We’re truly sad to report that Mr. Richard England passed away yesterday at the age of 93. Mr. England was one of our region’s philanthropic cornerstones. He and his wife of 67 years, Lois, began their philanthropic work in 1948 and founded the Lois and Richard England Foundation in 1990. Mr. England served on the board of more than 30 nonprofits.
What made him especially noteworthy in our community was his hands-on approach. For Veteran’s Day 2011, we interviewed him about both his service in World War II and his philanthropic philosophy. Of the latter, he said:
I am Jewish. The part of the religion which excites me is Tikkun Olam – the Hebrew phrase which means ‘fixing the world.’ I really enjoy helping people who are less fortunate.
He went on to describe how he determined what parts of our local world needed the most fixing:
Read the Washington Post to learn where the problems are. Drive around the city to get acquainted.
Mr. England also had a profound effect on the people around him. These are a few reflections from members of the WRAG community:
Tamara Copeland, President of the Washington Regional Association of Grantmakers:
I always admired Mr. England, not just as a well-respected community leader and philanthropist, but also as a model for aging. In his 90s, Mr. England was always an expected attendee at WRAG events – a lifetime learner, not only listening in the audience, but a participant asking probing questions to further his knowledge and that of his colleagues. He was always clear about his needs – urging a presenter to speak up or coming to the podium to adjust his microphone so he could better hear the remarks.
Mr. England stood tall, not just because of his military experience in World War II. He stood tall because he knew the needs of this community, knew that he had the capacity to address some of those needs and rose up elegantly, purposefully, albeit quietly, to respond to those needs. He was a leader. I will miss him, but I am so glad that I had the opportunity to know him. He will always be a beacon guiding the work of those whose lives he touched. A life well lived.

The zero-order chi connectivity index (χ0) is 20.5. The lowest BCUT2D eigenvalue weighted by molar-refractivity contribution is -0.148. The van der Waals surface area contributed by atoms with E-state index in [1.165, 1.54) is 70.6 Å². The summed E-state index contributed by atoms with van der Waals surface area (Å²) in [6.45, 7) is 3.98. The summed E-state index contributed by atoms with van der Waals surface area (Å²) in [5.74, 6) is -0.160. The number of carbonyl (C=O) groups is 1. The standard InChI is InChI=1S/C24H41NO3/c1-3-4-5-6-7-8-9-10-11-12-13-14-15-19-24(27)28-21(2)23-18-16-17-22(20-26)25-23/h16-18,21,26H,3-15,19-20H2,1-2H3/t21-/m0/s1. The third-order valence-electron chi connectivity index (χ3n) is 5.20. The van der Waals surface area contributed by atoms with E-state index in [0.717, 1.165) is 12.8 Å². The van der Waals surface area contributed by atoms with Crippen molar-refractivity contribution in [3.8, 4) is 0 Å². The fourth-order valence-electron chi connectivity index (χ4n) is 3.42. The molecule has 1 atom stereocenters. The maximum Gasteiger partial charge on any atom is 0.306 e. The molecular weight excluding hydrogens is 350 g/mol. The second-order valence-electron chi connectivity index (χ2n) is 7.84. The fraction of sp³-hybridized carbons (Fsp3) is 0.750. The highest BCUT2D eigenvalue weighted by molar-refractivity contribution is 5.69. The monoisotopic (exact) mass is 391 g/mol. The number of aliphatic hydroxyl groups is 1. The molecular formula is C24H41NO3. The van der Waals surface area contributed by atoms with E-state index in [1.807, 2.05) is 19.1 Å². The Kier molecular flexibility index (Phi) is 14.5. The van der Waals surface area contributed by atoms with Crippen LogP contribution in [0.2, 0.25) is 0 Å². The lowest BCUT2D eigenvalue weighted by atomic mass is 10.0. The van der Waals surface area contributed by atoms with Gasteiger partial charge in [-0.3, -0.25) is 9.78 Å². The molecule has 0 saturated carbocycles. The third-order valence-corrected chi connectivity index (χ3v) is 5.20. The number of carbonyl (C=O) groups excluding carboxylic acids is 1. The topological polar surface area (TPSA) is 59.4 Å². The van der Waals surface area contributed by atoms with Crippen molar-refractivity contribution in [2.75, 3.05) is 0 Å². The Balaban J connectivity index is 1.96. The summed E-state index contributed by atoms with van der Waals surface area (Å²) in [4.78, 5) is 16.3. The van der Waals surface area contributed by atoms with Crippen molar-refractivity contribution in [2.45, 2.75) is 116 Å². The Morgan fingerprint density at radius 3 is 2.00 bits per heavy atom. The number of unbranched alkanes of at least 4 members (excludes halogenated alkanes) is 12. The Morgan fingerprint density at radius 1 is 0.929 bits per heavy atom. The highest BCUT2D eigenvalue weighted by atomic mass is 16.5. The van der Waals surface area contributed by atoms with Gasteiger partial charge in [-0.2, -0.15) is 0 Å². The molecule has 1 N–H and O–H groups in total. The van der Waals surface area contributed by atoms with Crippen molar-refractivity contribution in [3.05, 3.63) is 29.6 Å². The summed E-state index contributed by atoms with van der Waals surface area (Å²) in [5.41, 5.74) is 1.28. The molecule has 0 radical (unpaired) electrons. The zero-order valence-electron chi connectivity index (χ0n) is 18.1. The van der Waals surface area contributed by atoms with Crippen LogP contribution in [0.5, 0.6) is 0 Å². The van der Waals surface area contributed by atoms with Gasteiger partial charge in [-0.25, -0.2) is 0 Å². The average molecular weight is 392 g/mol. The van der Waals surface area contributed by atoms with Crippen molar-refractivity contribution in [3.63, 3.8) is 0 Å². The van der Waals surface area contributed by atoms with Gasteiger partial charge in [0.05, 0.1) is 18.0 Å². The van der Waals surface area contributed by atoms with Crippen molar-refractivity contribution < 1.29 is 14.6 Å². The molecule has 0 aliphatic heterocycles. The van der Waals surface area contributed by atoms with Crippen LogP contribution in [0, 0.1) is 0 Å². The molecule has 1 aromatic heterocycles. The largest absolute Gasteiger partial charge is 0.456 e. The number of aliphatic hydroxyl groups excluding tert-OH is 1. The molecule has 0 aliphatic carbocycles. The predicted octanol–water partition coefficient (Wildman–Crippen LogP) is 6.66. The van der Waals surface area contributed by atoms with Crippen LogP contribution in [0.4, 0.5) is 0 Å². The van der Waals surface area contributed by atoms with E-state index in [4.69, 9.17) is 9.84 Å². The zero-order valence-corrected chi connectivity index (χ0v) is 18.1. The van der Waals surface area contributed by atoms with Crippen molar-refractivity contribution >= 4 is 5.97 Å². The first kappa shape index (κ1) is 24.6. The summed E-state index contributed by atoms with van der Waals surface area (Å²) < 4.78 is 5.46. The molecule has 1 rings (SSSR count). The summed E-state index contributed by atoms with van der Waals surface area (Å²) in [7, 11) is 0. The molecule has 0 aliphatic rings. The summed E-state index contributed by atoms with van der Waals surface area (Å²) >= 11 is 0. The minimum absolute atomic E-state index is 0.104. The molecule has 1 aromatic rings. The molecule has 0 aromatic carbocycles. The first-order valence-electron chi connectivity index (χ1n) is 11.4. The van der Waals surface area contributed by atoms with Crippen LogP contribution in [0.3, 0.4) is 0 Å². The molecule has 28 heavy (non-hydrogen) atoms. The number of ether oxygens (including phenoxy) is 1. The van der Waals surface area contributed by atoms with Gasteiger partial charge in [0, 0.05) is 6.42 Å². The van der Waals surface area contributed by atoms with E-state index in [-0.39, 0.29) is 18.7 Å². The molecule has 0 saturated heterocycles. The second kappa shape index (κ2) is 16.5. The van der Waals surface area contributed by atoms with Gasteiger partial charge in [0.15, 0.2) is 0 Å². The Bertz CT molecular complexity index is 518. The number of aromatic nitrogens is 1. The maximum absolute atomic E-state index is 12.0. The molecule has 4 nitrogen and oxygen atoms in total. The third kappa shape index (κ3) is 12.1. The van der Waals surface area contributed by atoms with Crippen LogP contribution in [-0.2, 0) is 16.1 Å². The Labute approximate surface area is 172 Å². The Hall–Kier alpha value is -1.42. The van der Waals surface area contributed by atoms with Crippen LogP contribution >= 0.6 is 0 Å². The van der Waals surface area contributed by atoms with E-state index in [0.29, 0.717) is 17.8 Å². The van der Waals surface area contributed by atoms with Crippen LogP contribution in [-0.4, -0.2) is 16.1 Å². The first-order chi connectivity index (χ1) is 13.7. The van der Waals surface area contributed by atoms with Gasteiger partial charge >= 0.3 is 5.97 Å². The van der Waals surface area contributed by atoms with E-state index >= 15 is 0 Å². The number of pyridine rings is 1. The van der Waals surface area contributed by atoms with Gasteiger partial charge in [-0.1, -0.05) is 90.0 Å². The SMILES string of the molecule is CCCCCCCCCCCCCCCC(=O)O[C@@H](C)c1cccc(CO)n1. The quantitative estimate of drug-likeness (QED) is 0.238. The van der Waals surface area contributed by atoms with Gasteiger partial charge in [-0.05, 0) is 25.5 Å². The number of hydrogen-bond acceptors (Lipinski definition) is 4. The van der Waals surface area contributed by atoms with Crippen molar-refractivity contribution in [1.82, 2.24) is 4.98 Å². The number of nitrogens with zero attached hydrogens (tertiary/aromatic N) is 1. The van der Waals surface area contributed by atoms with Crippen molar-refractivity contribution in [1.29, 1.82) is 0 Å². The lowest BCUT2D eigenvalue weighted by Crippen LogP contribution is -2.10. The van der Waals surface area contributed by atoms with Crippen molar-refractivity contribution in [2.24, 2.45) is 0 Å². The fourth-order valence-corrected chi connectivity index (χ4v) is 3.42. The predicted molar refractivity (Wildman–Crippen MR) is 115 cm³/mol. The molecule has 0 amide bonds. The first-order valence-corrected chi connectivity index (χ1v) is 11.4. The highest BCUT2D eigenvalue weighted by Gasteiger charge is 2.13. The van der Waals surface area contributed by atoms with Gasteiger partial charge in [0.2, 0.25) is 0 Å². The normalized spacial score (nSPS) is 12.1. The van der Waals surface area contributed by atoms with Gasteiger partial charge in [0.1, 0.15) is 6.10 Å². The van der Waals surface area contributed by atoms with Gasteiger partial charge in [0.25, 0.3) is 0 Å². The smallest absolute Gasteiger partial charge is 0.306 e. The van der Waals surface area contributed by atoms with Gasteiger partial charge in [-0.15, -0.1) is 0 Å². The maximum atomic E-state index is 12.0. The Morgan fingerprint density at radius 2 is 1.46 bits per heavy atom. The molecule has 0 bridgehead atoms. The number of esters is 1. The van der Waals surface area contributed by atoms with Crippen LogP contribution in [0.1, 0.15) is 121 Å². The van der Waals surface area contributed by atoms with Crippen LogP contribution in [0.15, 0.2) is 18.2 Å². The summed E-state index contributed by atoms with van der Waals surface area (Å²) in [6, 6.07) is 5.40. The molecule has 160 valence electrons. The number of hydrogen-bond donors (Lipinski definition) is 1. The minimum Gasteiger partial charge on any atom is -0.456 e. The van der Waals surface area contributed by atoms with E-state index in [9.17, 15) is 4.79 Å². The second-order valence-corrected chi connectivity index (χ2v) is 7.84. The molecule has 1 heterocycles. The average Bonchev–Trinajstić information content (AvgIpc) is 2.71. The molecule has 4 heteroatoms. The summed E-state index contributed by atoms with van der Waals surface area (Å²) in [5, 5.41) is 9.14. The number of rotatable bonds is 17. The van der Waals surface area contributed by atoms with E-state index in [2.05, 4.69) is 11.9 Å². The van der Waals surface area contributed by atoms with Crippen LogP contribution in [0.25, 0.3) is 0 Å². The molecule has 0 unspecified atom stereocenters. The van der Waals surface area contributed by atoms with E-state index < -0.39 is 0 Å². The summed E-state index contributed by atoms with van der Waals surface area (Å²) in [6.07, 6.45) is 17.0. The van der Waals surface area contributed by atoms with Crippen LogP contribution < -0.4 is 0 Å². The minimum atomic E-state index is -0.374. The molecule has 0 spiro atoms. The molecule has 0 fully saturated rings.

Terri Freeman, WRAG Board Chair, President of The Community Foundation for the National Capital Region:
[Mr. England] was extremely committed to this community and his support of the sector was unwavering. He was a life-long learner as demonstrated by his participation in so many meetings and forums. We can only hope that younger generations of corporate leaders will be as committed as Mr. England.
Julie Rogers, former WRAG Board Chair, President of The Meyer Foundation:
Dick England was an activist philanthropist. His passion for our city’s young people and his matchless fundraising style created opportunities for so many – through chess, the wonderful campus for Bell MultiCultural and so much more. Dick set an example for us all by his integrity, inquiry and generosity, and I was honored to know him.
George Vradenburg, former WRAG Board member, President of The Vradenburg Foundation
I loved the birthday party for him AND Lois for their joint (like) 180th birthday. Richard told this hilarious story of his going upstairs in his house, getting to the top of the stairs and forgetting why he was going upstairs, turning around and starting downstairs and halfway down forgetting why he was going downstairs, so he ended up sitting on the landing on the steps between upstairs and downstairs until he could figure out where he should go. He told it with such genuineness and honesty that the entire audience was in stitches – obviously recognizing something very human and very shared.
He called me several times a year – for the Federation, for chess, for schools – always a good cause. I always, always returned his calls even when I knew I had to say ‘no’, because he was so committed to our kids, our community, our city. He was a good one, one of the best.
This is a sad day – even though he lived a long and fruitful life – sad nonetheless. I will miss him.
Our heartfelt condolences go out to Mrs. England and the entire England family. A memorial service will be held this Thursday, April 4th, at 11 am, at Washington Hebrew Congregation – 3935 Macomb St., NW, Washington, DC. In lieu of flowers, the family requests that donations be made in his name to Chess Challenge in DC, MCIP (Bell High School in DC), or Boys and Girls Clubs of Greater Washington.